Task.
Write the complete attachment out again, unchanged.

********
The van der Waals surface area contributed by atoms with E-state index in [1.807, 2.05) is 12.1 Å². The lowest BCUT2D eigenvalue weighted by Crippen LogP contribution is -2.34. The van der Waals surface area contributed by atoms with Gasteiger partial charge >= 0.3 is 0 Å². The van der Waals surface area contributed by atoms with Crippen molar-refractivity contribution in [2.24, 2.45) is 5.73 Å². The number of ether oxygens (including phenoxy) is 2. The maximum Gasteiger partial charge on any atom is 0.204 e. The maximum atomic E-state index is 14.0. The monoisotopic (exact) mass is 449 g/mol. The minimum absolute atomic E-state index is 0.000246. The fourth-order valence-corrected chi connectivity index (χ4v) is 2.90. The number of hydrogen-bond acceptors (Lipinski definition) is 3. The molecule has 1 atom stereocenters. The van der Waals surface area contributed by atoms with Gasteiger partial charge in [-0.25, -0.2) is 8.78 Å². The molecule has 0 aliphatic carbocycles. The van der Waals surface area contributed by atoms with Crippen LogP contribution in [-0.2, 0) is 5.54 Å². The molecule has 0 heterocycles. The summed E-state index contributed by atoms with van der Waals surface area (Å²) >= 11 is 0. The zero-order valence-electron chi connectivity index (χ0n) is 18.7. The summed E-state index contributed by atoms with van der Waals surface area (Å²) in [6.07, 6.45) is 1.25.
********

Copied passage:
The van der Waals surface area contributed by atoms with E-state index in [1.807, 2.05) is 12.1 Å². The lowest BCUT2D eigenvalue weighted by Crippen LogP contribution is -2.34. The van der Waals surface area contributed by atoms with Gasteiger partial charge >= 0.3 is 0 Å². The van der Waals surface area contributed by atoms with Crippen molar-refractivity contribution in [2.24, 2.45) is 5.73 Å². The number of ether oxygens (including phenoxy) is 2. The maximum Gasteiger partial charge on any atom is 0.204 e. The maximum atomic E-state index is 14.0. The monoisotopic (exact) mass is 449 g/mol. The minimum absolute atomic E-state index is 0.000246. The fourth-order valence-corrected chi connectivity index (χ4v) is 2.90. The number of hydrogen-bond acceptors (Lipinski definition) is 3. The molecule has 1 atom stereocenters. The van der Waals surface area contributed by atoms with Gasteiger partial charge in [-0.25, -0.2) is 8.78 Å². The molecule has 0 aliphatic carbocycles. The van der Waals surface area contributed by atoms with Crippen LogP contribution in [-0.2, 0) is 5.54 Å². The molecule has 0 heterocycles. The summed E-state index contributed by atoms with van der Waals surface area (Å²) >= 11 is 0. The zero-order valence-electron chi connectivity index (χ0n) is 18.7. The summed E-state index contributed by atoms with van der Waals surface area (Å²) in [6.07, 6.45) is 1.25.